Technical Debt Isn’t Real
The origin of this nonsense
“Technical debt” was first used in 1992 by Ward Cunningham to justify an iterative, experiment-based approach to software development. His manager didn’t understand why the team was going to back to work on code that had already been written. Cunningham had to explain that the first code had been put out based on an immature understanding of the problem, allowing for testing and the development of a more mature understanding — which then had to replace the previous solution.
As originally used, technical debt is actually a powerful concept. Forgetting the nature of your experiments and leaving patchwork solutions in place permanently is a recipe for disaster.
Today, however, technical debt is bullshit. Very few engineers would give a definition of technical debt that aligns with Cunningham’s original meaning. According to Wikipedia, technical debt is “a concept in software development that reflects the implied cost of additional rework caused by choosing an easy (limited) solution now instead of using a better approach that would take longer.” Cunningham himself addresses this co-opting of his concept:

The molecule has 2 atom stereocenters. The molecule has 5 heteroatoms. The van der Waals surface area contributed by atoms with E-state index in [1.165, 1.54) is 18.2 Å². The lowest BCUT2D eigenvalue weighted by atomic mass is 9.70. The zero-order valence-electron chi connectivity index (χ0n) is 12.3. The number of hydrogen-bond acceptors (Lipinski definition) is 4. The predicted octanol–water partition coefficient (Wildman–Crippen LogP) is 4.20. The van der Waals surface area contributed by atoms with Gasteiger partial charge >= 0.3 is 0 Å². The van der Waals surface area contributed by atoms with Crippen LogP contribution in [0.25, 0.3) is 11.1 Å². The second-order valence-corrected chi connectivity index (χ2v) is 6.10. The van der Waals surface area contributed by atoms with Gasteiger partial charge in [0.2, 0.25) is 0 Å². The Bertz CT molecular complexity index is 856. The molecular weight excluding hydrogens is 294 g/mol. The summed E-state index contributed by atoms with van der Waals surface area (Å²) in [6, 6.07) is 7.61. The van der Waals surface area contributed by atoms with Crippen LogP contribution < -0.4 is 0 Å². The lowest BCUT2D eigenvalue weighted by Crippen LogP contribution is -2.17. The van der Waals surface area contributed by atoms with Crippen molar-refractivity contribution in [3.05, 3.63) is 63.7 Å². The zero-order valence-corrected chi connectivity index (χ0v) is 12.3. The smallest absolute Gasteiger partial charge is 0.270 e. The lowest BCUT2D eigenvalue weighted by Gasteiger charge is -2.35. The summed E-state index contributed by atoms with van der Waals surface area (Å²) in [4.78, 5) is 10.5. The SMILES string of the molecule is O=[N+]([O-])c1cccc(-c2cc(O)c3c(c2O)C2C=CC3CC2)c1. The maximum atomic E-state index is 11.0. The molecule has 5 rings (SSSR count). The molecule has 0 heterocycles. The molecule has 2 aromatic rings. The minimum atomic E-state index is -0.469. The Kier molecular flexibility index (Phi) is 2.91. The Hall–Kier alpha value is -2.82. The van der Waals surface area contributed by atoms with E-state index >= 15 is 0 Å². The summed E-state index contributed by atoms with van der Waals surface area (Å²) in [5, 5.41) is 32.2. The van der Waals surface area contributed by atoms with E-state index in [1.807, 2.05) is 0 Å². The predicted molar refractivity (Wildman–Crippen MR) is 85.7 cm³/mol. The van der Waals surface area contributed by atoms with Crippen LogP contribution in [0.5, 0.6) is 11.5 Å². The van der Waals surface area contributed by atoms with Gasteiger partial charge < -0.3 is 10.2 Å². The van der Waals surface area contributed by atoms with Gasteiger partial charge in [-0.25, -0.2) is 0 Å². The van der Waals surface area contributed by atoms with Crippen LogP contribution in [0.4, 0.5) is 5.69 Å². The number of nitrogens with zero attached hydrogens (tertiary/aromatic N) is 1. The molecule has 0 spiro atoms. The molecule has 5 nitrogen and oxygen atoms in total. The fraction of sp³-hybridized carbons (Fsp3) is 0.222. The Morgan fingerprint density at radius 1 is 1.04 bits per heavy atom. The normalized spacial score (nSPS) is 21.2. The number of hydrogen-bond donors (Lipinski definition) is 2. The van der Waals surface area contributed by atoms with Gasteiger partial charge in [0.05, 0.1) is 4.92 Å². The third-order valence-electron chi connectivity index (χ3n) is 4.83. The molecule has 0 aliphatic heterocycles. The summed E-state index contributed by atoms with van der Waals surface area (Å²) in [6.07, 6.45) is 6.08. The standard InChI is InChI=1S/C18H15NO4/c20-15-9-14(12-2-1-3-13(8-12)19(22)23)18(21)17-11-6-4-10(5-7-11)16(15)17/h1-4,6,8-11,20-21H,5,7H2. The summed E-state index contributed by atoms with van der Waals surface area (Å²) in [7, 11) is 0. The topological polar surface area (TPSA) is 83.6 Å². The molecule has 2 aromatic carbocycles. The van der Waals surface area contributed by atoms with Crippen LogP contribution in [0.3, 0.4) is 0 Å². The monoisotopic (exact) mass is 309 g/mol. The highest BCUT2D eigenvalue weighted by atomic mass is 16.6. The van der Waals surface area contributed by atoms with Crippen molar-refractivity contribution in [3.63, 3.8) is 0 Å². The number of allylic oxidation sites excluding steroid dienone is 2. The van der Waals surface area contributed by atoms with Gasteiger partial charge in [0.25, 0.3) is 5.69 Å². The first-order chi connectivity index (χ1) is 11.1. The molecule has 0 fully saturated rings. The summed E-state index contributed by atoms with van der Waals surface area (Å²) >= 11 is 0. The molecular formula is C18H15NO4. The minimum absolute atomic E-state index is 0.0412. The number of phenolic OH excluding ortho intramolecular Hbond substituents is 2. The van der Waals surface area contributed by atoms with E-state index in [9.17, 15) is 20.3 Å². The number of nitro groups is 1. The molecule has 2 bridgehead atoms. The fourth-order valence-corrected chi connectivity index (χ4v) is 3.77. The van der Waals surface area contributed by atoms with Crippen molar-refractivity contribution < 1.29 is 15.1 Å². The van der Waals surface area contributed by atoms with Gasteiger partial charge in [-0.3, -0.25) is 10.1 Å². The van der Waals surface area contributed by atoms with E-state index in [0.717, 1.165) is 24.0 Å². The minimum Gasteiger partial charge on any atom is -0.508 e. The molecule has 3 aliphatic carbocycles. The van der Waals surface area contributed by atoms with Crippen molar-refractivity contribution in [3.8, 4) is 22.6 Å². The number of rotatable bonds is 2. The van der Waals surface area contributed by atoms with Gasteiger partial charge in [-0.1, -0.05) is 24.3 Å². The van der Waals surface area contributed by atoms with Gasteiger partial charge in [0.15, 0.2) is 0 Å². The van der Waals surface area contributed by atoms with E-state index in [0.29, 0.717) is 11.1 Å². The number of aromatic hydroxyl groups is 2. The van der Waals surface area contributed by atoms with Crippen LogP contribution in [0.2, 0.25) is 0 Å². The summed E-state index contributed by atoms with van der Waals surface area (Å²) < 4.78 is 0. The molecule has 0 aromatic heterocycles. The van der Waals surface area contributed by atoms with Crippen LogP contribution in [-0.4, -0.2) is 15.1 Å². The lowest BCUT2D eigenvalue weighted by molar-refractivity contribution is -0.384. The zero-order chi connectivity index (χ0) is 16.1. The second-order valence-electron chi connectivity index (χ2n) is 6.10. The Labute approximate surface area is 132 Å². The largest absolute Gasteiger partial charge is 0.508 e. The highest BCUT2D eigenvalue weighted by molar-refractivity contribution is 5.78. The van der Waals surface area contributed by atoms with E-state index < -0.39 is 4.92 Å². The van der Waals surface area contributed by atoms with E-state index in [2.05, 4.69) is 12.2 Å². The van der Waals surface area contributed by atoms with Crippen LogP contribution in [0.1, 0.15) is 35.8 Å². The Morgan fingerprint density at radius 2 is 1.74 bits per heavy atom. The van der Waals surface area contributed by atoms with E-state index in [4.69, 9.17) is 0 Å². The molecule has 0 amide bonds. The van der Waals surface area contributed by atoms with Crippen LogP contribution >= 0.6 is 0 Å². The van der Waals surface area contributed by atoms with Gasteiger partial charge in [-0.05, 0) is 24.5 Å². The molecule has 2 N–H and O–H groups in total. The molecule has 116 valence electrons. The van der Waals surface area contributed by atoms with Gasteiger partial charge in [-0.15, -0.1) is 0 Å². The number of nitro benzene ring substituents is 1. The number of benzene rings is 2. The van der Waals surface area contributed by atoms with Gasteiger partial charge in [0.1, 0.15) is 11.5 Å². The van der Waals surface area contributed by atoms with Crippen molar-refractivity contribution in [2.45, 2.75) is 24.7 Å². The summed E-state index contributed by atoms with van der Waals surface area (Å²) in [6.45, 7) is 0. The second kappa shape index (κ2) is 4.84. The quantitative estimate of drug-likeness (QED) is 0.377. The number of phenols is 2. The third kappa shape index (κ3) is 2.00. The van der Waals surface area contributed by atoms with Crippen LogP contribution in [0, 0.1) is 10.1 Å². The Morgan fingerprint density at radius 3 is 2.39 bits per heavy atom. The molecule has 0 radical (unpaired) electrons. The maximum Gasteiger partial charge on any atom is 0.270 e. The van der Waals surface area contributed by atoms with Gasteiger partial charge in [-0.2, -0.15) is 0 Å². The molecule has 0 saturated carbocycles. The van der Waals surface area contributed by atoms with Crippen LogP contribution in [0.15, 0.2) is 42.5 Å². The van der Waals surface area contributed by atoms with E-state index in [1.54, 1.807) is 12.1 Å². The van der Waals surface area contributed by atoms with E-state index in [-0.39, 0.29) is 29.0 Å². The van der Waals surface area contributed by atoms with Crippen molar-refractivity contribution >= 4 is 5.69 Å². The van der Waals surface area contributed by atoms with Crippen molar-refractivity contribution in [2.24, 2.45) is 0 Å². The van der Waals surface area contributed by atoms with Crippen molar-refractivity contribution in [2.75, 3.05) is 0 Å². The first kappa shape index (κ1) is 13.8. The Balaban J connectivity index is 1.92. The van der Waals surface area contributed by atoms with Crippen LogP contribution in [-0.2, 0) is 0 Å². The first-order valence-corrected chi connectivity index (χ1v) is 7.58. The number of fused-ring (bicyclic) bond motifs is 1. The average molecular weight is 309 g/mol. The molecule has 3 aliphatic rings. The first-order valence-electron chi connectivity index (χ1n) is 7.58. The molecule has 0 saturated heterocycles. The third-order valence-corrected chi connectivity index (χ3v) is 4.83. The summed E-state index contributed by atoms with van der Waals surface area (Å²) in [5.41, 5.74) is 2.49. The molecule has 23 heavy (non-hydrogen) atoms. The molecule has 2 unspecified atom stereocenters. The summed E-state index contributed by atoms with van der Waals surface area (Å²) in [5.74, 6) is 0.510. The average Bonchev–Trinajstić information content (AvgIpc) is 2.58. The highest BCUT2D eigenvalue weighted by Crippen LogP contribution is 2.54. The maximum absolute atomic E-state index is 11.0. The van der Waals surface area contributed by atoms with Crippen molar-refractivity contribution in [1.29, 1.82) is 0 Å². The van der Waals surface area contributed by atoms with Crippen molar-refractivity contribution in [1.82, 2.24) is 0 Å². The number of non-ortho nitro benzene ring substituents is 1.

A lot of bloggers at least have explained the debt metaphor and confused it, I think, with the idea that you could write code poorly with the intention of doing a good job later and thinking that that was the primary source of debt.
I’m never in favor of writing code poorly, but I am in favor of writing code to reflect your current understanding of a problem even if that understanding is partial.
The tech field at large took “implement a partial solution then iterate” and somehow translated that to “we’re paying a high price for a bunch of poorly-written code”.
Why it’s bullshit
Of course, the original definition of a term doesn’t matter all that much in comparison to its real-world modern impact. And in the case of technical debt, that impact has been monstrously negative.